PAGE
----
This article is part of a series on types of negative thinking and their impact on self-esteem and relationships. The types of negative thinking are at the core of Cognitive/Behavioral Psychotherapy, and presented in “The Feeling Good Handbook” by Dr. David Burns.
How do you react when you hear someone call another person a negative name? Does it bother you if a parent calls a child “stupid?” Would you cringe if you heard someone say that a person at a restaurant was “fat” or “ugly?” What if the person overheard the comment?
Most often, negative names are used behind the other person’s back. The words aren’t meant to wound, but rather a way of “building myself up by putting that person down.” It feels innocent and harmless. At best, it’s a sad way of building up one’s ego. At worst, particularly if overheard, it creates a significant self-esteem wound for the criticized person.
Negative names, like idiot, fat, failure, ugly, loser or stupid, create a significant self-esteem wound because they are all encompassing. Such names are labels. They inaccurately define the person.
For example, I might say that I’m sitting in a chair. I use the word “chair” to label the object. In this case, the label is correct. The object is a chair in every way. The label is entirely accurate. No problem.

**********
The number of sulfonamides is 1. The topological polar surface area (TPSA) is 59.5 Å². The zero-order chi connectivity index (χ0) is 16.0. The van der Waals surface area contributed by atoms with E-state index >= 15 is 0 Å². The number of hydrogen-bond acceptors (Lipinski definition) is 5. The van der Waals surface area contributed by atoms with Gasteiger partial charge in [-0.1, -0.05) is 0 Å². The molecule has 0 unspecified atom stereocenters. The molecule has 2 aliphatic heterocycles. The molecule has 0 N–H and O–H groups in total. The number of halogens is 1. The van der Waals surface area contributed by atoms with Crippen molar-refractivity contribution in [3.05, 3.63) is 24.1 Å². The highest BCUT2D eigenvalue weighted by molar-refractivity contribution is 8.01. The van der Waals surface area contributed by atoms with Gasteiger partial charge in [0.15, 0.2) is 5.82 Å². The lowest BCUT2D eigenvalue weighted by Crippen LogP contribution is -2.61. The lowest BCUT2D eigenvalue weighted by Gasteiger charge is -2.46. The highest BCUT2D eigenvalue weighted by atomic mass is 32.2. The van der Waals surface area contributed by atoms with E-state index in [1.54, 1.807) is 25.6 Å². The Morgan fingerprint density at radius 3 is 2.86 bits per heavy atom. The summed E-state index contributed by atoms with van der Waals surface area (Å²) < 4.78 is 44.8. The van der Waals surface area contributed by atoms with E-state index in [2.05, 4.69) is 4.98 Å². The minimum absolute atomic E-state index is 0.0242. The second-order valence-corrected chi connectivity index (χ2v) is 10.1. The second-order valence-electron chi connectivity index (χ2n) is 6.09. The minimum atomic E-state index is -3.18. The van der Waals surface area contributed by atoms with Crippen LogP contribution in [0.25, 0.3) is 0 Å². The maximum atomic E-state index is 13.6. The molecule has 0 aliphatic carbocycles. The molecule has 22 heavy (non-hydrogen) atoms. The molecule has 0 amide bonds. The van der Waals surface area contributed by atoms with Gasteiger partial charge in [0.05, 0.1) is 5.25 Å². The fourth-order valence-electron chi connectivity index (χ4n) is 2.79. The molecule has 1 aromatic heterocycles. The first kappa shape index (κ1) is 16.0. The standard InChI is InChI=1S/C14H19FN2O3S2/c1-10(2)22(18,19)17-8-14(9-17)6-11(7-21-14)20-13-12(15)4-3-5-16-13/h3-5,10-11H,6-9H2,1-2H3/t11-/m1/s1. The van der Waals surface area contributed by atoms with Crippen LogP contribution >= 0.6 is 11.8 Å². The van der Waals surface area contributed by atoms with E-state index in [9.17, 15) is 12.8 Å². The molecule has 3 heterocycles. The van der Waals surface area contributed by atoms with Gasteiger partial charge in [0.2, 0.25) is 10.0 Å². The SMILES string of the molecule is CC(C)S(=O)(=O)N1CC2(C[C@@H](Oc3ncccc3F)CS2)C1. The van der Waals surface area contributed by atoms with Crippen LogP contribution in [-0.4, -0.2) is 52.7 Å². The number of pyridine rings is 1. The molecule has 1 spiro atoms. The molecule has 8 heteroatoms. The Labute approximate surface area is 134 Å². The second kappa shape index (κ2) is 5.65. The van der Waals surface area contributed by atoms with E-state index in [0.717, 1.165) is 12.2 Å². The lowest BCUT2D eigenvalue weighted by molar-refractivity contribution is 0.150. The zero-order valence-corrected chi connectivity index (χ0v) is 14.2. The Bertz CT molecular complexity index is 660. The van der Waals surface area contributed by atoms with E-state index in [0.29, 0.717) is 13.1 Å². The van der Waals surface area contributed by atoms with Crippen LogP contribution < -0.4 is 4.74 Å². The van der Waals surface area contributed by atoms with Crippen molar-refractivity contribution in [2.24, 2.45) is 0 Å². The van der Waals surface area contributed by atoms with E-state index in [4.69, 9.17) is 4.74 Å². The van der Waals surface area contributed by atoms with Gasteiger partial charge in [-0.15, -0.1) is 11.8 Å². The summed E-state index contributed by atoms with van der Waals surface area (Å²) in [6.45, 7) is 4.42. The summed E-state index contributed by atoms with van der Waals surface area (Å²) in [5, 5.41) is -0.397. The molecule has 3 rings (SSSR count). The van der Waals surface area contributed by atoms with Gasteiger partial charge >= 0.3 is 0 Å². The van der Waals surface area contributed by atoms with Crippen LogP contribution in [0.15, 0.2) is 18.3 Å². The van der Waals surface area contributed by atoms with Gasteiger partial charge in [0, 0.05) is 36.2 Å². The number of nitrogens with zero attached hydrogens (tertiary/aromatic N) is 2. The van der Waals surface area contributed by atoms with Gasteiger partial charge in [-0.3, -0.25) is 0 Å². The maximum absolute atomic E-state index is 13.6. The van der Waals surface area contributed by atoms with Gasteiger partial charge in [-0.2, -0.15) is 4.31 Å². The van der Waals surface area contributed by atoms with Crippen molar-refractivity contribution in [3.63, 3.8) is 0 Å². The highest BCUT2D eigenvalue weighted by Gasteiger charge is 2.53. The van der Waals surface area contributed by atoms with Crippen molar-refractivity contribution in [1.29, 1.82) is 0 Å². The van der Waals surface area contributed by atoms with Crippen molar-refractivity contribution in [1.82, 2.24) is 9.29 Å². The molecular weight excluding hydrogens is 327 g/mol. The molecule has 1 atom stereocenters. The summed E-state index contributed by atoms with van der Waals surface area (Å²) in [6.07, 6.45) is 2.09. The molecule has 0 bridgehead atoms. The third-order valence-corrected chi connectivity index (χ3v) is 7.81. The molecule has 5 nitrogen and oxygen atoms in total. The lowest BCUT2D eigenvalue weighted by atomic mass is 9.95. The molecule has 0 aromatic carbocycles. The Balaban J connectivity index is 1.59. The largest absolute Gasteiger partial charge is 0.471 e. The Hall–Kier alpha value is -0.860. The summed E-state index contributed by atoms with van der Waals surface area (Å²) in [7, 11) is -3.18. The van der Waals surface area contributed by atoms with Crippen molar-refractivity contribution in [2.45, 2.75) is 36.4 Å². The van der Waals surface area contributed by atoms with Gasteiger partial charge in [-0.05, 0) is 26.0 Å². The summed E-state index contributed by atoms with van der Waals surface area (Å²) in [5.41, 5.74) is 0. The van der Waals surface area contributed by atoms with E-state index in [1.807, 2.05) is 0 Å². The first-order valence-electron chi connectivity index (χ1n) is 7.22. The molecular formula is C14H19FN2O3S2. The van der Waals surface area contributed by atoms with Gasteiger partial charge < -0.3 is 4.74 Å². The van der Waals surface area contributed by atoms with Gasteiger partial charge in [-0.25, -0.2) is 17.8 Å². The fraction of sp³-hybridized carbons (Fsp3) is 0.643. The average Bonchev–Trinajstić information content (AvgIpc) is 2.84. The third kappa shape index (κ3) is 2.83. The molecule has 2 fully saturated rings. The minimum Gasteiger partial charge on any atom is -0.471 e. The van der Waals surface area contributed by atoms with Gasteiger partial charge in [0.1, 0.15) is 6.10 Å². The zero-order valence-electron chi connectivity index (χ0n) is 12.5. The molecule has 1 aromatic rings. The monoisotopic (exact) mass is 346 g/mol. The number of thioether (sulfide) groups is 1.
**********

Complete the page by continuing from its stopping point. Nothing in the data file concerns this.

But, what if I call you a failure? In that instant, I have used the label to define you. That label suggests that you are, in every way, a failure. It says that you fail in everything you do. It hurts.
Most of us would never think of calling another person such negative names. You wouldn’t even consider calling anyone an idiot or a loser. You wouldn’t ever tell someone that they were fat or ugly. Yet, you may do it every day.
What do you call yourself? In your mind, do you ever call yourself negative names? Do you ever use the label fat, ugly, stupid or failure to define yourself? Do you do it without thinking about the impact?
In cognitive therapy, calling yourself names in your mind is called “labeling.” It wounds the self-esteem and can worsen depression and anxiety. It hurts.
You may intellectually realize that the label isn’t always true (No one is a failure at everything.), but your self-esteem hears it as if it is true. The name creates an overall impression. The damage is done.
Monitor your thinking for name calling, or labeling. Try to replace the damaging name with a more moderate statement. For example, rather than calling yourself a failure, acknowledge that you failed at the one task. Don’t say anything to yourself that you would not say to a friend or loved one.